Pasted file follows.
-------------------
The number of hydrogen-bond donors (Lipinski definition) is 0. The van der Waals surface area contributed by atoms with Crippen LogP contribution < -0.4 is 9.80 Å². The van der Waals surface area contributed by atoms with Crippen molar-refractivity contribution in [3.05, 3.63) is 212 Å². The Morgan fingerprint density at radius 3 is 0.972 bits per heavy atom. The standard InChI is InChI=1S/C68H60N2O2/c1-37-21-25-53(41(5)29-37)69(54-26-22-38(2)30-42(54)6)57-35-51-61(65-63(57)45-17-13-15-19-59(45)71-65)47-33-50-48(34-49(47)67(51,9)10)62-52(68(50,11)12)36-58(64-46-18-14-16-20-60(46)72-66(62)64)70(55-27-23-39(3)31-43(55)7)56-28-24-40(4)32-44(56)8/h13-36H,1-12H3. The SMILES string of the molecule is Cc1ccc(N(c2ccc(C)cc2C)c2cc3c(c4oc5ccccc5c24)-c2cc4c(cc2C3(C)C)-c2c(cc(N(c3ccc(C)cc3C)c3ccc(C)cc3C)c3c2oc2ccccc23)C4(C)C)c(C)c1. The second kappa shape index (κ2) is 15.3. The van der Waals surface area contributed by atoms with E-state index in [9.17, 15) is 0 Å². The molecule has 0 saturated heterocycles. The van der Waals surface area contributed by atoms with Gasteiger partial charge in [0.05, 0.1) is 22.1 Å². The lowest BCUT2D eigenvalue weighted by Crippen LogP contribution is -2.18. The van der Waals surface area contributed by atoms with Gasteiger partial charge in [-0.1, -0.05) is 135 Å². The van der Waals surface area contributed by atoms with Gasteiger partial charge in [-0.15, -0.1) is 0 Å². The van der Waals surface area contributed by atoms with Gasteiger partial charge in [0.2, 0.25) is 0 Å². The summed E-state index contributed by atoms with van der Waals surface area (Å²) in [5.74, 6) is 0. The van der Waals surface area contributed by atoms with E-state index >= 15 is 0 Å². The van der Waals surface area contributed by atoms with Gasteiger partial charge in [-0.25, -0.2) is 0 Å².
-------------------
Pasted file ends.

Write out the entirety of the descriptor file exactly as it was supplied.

The number of hydrogen-bond donors (Lipinski definition) is 0. The van der Waals surface area contributed by atoms with Crippen LogP contribution < -0.4 is 9.80 Å². The van der Waals surface area contributed by atoms with Crippen molar-refractivity contribution in [3.05, 3.63) is 212 Å². The Morgan fingerprint density at radius 3 is 0.972 bits per heavy atom. The standard InChI is InChI=1S/C68H60N2O2/c1-37-21-25-53(41(5)29-37)69(54-26-22-38(2)30-42(54)6)57-35-51-61(65-63(57)45-17-13-15-19-59(45)71-65)47-33-50-48(34-49(47)67(51,9)10)62-52(68(50,11)12)36-58(64-46-18-14-16-20-60(46)72-66(62)64)70(55-27-23-39(3)31-43(55)7)56-28-24-40(4)32-44(56)8/h13-36H,1-12H3. The SMILES string of the molecule is Cc1ccc(N(c2ccc(C)cc2C)c2cc3c(c4oc5ccccc5c24)-c2cc4c(cc2C3(C)C)-c2c(cc(N(c3ccc(C)cc3C)c3ccc(C)cc3C)c3c2oc2ccccc23)C4(C)C)c(C)c1. The second kappa shape index (κ2) is 15.3. The van der Waals surface area contributed by atoms with E-state index in [9.17, 15) is 0 Å². The molecule has 0 saturated heterocycles. The van der Waals surface area contributed by atoms with Gasteiger partial charge in [0.05, 0.1) is 22.1 Å². The lowest BCUT2D eigenvalue weighted by Crippen LogP contribution is -2.18. The van der Waals surface area contributed by atoms with Gasteiger partial charge in [-0.1, -0.05) is 135 Å². The van der Waals surface area contributed by atoms with Gasteiger partial charge in [-0.15, -0.1) is 0 Å². The van der Waals surface area contributed by atoms with Gasteiger partial charge in [0.2, 0.25) is 0 Å². The summed E-state index contributed by atoms with van der Waals surface area (Å²) in [5.74, 6) is 0. The van der Waals surface area contributed by atoms with E-state index >= 15 is 0 Å². The van der Waals surface area contributed by atoms with Gasteiger partial charge in [-0.25, -0.2) is 0 Å².